BT will be piggybacking on the existing EE 5G network - the mobile provider was bought by BT a couple of years back - so in a sense the network has already been there and ready for a few months. We reviewed the EE 5G network around the launch and found impressive speeds limited by unreliable coverage, but that should continue to improve over time.
The 20 towns and cities covered at launch will include London, Birmingham, Belfast, Cardiff, Edinburgh, and BT’s consumer CEO Marc Allera said that another 25 towns will be covered by the network by the end of 2019.
No specific plans or prices have been announced yet, but 5G will be included in the company’s new set of ‘convergence’ plans, dubbed Halo, which launch in November. These will combine full fibre broadband, simplified landline plans, unlimited mobile data on either 4G or 5G, and a free visit from one of BT’s 900 new Home Tech Experts to help with installation and connect up your various devices.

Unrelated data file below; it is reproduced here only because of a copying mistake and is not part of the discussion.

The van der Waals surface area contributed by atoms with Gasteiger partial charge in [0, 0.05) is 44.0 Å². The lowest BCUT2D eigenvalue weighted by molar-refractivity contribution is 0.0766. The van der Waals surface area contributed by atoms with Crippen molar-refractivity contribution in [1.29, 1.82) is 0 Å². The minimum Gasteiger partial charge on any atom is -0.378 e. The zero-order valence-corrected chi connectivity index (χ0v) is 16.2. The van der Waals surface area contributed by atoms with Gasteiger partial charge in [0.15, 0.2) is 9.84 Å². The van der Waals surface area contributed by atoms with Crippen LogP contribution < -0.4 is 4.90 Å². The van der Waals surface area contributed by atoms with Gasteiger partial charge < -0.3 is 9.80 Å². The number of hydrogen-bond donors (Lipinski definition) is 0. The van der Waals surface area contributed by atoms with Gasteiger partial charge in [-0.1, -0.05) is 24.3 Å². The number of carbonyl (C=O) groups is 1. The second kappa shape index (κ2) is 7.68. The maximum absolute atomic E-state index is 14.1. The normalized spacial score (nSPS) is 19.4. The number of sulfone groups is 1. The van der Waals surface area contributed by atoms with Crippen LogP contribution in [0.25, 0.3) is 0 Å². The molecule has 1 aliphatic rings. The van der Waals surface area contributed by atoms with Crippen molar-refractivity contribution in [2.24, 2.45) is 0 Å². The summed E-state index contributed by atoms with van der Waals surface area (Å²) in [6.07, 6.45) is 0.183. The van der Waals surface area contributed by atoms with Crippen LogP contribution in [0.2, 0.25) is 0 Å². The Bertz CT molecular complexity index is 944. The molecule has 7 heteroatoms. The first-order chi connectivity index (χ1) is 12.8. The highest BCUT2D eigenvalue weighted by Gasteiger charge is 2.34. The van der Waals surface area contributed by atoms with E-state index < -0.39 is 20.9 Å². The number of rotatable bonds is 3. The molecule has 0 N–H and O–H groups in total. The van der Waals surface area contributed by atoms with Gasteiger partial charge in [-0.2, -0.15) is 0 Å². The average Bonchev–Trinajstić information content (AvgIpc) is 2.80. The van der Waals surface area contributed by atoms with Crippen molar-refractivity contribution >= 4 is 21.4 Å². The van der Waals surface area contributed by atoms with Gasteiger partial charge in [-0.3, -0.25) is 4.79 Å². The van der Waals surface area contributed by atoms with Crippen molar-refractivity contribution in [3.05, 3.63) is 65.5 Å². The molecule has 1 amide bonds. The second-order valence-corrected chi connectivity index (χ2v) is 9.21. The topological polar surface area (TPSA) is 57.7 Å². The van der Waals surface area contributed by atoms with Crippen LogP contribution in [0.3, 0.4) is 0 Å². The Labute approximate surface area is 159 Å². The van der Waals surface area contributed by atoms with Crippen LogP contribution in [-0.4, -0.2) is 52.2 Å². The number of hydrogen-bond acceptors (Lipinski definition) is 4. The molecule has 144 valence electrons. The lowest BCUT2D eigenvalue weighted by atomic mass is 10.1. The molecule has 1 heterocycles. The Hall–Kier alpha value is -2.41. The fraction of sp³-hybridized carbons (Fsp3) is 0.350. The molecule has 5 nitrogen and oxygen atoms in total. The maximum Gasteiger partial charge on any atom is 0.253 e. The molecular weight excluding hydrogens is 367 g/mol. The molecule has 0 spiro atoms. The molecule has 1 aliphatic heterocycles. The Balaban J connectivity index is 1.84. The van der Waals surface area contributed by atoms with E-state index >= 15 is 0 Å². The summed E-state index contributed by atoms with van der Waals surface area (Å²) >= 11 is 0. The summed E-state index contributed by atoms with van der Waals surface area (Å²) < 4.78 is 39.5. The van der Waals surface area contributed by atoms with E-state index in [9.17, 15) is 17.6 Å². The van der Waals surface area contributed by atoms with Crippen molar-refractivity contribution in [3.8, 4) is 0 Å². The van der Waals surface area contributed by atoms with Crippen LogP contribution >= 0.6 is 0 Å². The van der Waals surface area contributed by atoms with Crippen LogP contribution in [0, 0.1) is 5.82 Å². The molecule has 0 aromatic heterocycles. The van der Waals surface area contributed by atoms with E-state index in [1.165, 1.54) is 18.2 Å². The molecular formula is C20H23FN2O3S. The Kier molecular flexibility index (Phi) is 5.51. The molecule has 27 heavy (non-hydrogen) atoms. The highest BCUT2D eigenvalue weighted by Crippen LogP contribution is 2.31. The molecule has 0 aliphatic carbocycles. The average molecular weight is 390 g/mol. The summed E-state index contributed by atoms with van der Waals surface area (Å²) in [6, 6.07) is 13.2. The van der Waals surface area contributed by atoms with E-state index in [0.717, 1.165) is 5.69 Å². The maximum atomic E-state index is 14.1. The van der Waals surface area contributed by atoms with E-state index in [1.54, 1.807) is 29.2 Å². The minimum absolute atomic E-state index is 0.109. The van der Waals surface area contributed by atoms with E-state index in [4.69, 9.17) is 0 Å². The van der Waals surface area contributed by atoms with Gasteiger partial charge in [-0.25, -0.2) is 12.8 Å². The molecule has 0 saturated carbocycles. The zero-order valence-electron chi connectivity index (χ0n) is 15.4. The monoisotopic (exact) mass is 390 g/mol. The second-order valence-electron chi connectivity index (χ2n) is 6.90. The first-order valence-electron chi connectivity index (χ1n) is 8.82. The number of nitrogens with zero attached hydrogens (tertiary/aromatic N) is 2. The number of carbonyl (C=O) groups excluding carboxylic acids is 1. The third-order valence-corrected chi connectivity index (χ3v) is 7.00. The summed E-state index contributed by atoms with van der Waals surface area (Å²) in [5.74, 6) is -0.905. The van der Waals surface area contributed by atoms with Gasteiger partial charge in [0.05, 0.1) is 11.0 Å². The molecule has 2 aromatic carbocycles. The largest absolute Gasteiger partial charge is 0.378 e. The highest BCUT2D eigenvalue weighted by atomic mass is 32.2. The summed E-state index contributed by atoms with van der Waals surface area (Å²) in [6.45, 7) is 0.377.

We don't yet know which 5G handsets will be available through BT plans, but going by the company's existing mobile lineup there should be a decent range. Check out our guide to the best 5G phones to find out which phones support the new network tech, or our 5G deals hub to see what prices look like from other networks.
Halo will replace the existing BT Plus service, and Allera promised that Halo customers will pay the same prices out-of-contract, with no price hikes once the contract ends - something that BT has offered on BT Plus for a while. He also said that current Halo customers will always pay the same or better prices than new ones, a clear move to encourage BT customers to stick around.
While Halo is launching a few weeks after 5G, existing BT Plus customers and anyone who signs up for BT 5G over the next few weeks will be upgraded to Halo when it arrives in November, so there's no reason to wait if you're considering signing up for BT Plus anyway. Check out our guide to the best broadband deals for current prices.
The 5G and Halo plans came amidst a wave of other announcements aimed at emphasising BT’s focus on customer service. Every single customer call will apparently be answered by a call centre in the UK by the end of the year - 12 months ahead of schedule - with a routing service designed to answer them all at the closest regional centre.
If that wasn’t enough, 700,000 existing broadband customers - a mix of home and small business - will be upgraded to fibre by next summer - at no extra cost.
Finally, the brand will also return to the British high street, converting 600 EE stores into co-branded EE and BT shops, with customer service and new products and plans available in-store.